Telluride 44: Contemporary Issues in Films From Finland and Russia

Two impressive films reflecting international issues were shown at the Telluride Film Festival.

One of my favorite directors, Aki Kaurismaki, brings his unique deadpan style with eccentric characters to “The Other Side of Hope”. Kaurismaki has made 19 films over 35 years. His latest is a compelling film about Khaled (Sherwan Haji), a Syrian refugee who smuggles himself into Finland hiding under coal on a barge.

Sherwan Haji (center) in “The Other Side of Hope”

Khaled is beaten up by thugs, but he encounters Wikstrom (Sakari Kuosmanen). Wikstrom is an older man who has left his wife and job of selling shirts to follow his dream of opening a restaurant. Khaled joins the staff of the new restaurant.

The deadpan dialog delivery is combined with expressive faces. Kaurimaki combines quirky humor with deep compassion for his characters. As with previous Kaurismaki works like “The Man Without a Past”, this marvelous film has a warm feeling of people on the fringes of society banding together to help each other. Scenes of the makeover of the restaurant to attract new customers are cleverly amusing.

Sherwan Haji and Sakari Kuosmanen (both at thable) in “The Other Side of Hope”

After the screening Sherwan Haji said that Aki Kaurismaki gives precise instructions, wanting the actors “not to act at all”, and to “drop lines like bricks” for the deadpan style. He added that Kaurismaki gives actors “enormous space to contribute”, so as “not to be a marionette”.

In response to my question, Haji said that there is no improvising on the set, no word of the script is changed.

“Loveless” from writer-director Andrey Zvyagintsev, who made the acclaimed “Leviathan”, presents a harrowing view of contemporary Russia. At Telluride, Zvyagintsev said that he wants the film set in Russia to have resonance outside of the country.

Matvey Novikov in “Loveless”

Boris (Alexei Rozin) and Zhenya (Maryana Spivak) are continually quarreling and about to divorce. Neither wants to find a place for their teenaged son Alyosha (Matvey Novikov). In a deeply poignant scene, Alyosha, hearing his parents, cries behind a door in the shadows. The soon to be divorced couple reflect the indifference and emptiness of a self-centered Russian society. Zvyagintsev has filmed many striking scenes of a decaying country falling apart.

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French Rendez-Vous 2017: “The Dancer”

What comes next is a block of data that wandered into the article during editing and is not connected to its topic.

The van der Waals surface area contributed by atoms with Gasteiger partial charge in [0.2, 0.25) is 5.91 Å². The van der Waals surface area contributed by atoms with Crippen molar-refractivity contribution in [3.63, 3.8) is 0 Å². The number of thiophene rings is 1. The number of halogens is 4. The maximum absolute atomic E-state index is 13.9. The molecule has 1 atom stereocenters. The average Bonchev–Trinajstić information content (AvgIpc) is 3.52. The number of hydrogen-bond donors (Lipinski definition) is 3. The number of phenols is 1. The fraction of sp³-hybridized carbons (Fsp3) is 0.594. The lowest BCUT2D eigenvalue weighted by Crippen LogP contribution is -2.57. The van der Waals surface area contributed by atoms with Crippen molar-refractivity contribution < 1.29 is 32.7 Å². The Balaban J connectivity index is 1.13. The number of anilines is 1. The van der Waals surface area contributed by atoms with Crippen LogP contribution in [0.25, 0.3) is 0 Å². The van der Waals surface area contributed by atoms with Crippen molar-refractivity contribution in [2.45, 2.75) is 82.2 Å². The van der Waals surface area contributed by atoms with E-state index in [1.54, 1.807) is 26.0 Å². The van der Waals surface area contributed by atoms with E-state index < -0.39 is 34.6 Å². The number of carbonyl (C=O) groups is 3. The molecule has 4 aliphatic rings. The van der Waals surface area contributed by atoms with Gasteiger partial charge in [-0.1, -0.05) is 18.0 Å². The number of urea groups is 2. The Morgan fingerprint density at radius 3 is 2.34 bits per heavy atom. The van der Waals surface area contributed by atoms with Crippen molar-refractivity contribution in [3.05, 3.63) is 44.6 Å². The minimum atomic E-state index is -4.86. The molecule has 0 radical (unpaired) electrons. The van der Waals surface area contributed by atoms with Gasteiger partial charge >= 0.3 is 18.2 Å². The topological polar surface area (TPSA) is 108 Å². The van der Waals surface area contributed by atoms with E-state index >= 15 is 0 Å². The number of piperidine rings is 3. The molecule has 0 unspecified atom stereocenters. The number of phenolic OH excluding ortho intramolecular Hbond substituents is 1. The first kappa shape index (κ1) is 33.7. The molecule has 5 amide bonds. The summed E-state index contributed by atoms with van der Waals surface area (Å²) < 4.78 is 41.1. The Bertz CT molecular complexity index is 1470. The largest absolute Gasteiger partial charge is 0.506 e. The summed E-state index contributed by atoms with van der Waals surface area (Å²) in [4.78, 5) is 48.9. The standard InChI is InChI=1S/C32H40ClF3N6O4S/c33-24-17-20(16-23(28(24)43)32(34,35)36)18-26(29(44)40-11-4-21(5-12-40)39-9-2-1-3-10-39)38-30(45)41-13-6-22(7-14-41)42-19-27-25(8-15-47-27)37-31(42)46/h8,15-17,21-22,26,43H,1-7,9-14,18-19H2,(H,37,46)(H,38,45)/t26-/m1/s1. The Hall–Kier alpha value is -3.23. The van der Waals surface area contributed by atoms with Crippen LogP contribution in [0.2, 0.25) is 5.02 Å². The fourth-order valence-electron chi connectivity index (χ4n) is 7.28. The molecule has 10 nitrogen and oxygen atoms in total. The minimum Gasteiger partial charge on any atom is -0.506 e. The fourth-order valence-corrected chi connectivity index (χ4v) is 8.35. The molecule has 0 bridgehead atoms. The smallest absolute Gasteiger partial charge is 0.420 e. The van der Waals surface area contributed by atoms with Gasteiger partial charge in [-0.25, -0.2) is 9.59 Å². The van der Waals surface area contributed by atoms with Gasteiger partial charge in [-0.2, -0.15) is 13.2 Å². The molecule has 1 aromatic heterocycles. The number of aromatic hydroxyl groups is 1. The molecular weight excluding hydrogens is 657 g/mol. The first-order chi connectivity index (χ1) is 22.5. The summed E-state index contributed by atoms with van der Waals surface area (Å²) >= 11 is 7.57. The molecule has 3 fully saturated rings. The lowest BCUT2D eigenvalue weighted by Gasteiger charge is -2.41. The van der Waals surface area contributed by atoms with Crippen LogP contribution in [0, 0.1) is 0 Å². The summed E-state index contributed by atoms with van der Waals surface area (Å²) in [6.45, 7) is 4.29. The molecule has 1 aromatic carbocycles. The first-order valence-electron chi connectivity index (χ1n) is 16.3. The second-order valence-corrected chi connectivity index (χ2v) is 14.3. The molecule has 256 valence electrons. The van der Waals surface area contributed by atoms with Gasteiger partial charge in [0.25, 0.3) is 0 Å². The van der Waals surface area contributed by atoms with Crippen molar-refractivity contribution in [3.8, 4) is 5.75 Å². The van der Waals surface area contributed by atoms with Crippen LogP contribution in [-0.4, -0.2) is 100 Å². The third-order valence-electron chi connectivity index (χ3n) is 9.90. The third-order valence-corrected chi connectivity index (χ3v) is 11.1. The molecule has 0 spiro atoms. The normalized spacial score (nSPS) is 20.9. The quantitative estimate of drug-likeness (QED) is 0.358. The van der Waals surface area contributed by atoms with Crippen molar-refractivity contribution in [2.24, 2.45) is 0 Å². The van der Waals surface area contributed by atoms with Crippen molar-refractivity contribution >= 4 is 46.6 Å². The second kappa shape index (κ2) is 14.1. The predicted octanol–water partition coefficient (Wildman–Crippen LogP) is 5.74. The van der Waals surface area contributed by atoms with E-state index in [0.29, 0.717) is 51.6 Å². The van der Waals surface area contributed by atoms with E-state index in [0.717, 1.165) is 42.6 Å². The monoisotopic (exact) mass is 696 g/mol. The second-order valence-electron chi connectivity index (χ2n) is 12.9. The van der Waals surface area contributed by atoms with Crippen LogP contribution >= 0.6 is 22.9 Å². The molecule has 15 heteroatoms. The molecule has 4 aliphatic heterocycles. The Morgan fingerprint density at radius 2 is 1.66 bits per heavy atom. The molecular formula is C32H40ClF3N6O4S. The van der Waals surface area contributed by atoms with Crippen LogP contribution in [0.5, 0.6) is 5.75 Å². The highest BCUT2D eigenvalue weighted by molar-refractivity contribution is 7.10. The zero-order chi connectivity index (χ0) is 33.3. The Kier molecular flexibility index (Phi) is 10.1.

“The Dancer” was a highlight of the latest Rendez-Vous with French Cinema series in New York City. The film tells an absorbing story about Loïe Fuller, born Marie Louise Fuller in 1864, who left America to become the toast of La Belle Epoque Paris.

Fuller (Soko) performed in the American West and introduced a unique energetic style of dance with flowing costumes. For a time she stays with her mother (Amanda Plummer), member of a temperance league. When a frustrated Fuller sees her dances being copied by other performers, she travels to France, where her stage efforts can be copyrighted.

Soko (center) in “The Dancer”

“The Dancer” shows in intriguing detail how Fuller developed her unique style of dance. She uses detailed plans, light projectors and spotlights. Poles in her arms cause the sweeping movements of her costumes. Fuller gives amazing performances with colored projections.

In her first film, director Stephanie Di Giusto who co-wrote the screenplay, gives “The Dancer” a vibrant sense of the colorful intensity of La Belle Epoque Paris.

Soko, also a singer-songwriter, gives a performance of fierce determination as Loïe Fuller, conveying her intense dedication in taking her stage performances in new directions. In Paris, Fuller becomes acquainted with a jaded aristocrat (Gaspard Ulliel) and finds a dedicated assistant (Mélanie Thierry). She befriends Isadora Duncan (Lily-Rose Depp) who becomes a rival. Lily-Rose is the daughter of Johnny Depp and Vanessa Paradis.

Soko in “The Dancer”

Fuller’s driven performances cause her physical strain, particularly from the weight of the poles in her arms. The film builds to an extremely tense climactic stage performance in Paris, as Fuller’s body strives to match her artistic ambitions.

After the film, Stephanie Di Giusto spoke about Loïe Fuller and filmmaking. She said the French Alps stood in for Colorado. The music of Vivaldi was used in the film for “energy and tension”.

Director Stephanie Di Giusto at Rendez-Vous with French Cinema

Di Giusto described the important way Fuller built her costumes using a secret mathematical formula. She added that for Fuller it was critical how these costumes were cut, as Fuller was secretive, using a different dressmaker for each part. “The Dancer” received the Cesar, the French Oscar, for Best Costumes.

Di Giusto said that Loïe Fuller’s sketches were patented in Paris, she was the first in her field it to establish a copyright to protect her work. Fuller became a friend of artists like Rodin. Fuller was described as multi-talented by Di Giusto – “dancer, choreographer, filmmaker”.